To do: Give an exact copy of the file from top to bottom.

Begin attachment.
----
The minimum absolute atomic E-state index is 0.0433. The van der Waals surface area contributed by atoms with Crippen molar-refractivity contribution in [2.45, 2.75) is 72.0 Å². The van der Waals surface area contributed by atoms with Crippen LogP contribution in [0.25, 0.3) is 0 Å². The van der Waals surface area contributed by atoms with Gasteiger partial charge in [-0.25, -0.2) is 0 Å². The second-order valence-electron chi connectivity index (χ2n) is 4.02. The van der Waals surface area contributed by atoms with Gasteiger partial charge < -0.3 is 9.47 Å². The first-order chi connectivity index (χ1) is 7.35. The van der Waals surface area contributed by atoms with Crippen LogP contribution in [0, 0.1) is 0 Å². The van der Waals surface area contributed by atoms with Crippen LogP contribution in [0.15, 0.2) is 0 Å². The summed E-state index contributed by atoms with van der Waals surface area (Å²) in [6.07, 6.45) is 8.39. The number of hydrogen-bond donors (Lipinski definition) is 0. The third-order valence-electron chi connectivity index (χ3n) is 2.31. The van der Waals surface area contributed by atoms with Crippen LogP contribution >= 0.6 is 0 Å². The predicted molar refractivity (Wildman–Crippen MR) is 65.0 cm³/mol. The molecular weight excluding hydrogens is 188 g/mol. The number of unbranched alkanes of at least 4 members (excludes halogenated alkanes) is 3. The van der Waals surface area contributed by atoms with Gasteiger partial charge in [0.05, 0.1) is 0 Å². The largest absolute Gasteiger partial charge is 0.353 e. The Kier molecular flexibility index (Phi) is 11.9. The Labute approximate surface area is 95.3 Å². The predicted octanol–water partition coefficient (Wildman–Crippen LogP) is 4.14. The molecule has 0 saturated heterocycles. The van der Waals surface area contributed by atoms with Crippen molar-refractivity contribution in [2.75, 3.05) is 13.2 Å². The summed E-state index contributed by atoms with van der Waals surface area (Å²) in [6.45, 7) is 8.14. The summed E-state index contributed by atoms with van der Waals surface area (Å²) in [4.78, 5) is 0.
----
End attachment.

The minimum absolute atomic E-state index is 0.0433. The van der Waals surface area contributed by atoms with Crippen molar-refractivity contribution in [2.45, 2.75) is 72.0 Å². The van der Waals surface area contributed by atoms with Crippen LogP contribution in [0.25, 0.3) is 0 Å². The van der Waals surface area contributed by atoms with Gasteiger partial charge in [-0.25, -0.2) is 0 Å². The second-order valence-electron chi connectivity index (χ2n) is 4.02. The van der Waals surface area contributed by atoms with Gasteiger partial charge < -0.3 is 9.47 Å². The first-order chi connectivity index (χ1) is 7.35. The van der Waals surface area contributed by atoms with Crippen LogP contribution in [0, 0.1) is 0 Å². The van der Waals surface area contributed by atoms with Crippen LogP contribution in [0.15, 0.2) is 0 Å². The summed E-state index contributed by atoms with van der Waals surface area (Å²) in [6.07, 6.45) is 8.39. The number of hydrogen-bond donors (Lipinski definition) is 0. The third-order valence-electron chi connectivity index (χ3n) is 2.31. The van der Waals surface area contributed by atoms with Crippen LogP contribution >= 0.6 is 0 Å². The predicted molar refractivity (Wildman–Crippen MR) is 65.0 cm³/mol. The molecular weight excluding hydrogens is 188 g/mol. The number of unbranched alkanes of at least 4 members (excludes halogenated alkanes) is 3. The van der Waals surface area contributed by atoms with Gasteiger partial charge in [0.05, 0.1) is 0 Å². The largest absolute Gasteiger partial charge is 0.353 e. The Kier molecular flexibility index (Phi) is 11.9. The Labute approximate surface area is 95.3 Å². The predicted octanol–water partition coefficient (Wildman–Crippen LogP) is 4.14. The molecule has 0 saturated heterocycles. The van der Waals surface area contributed by atoms with Crippen molar-refractivity contribution in [2.75, 3.05) is 13.2 Å². The summed E-state index contributed by atoms with van der Waals surface area (Å²) in [6.45, 7) is 8.14. The summed E-state index contributed by atoms with van der Waals surface area (Å²) in [4.78, 5) is 0.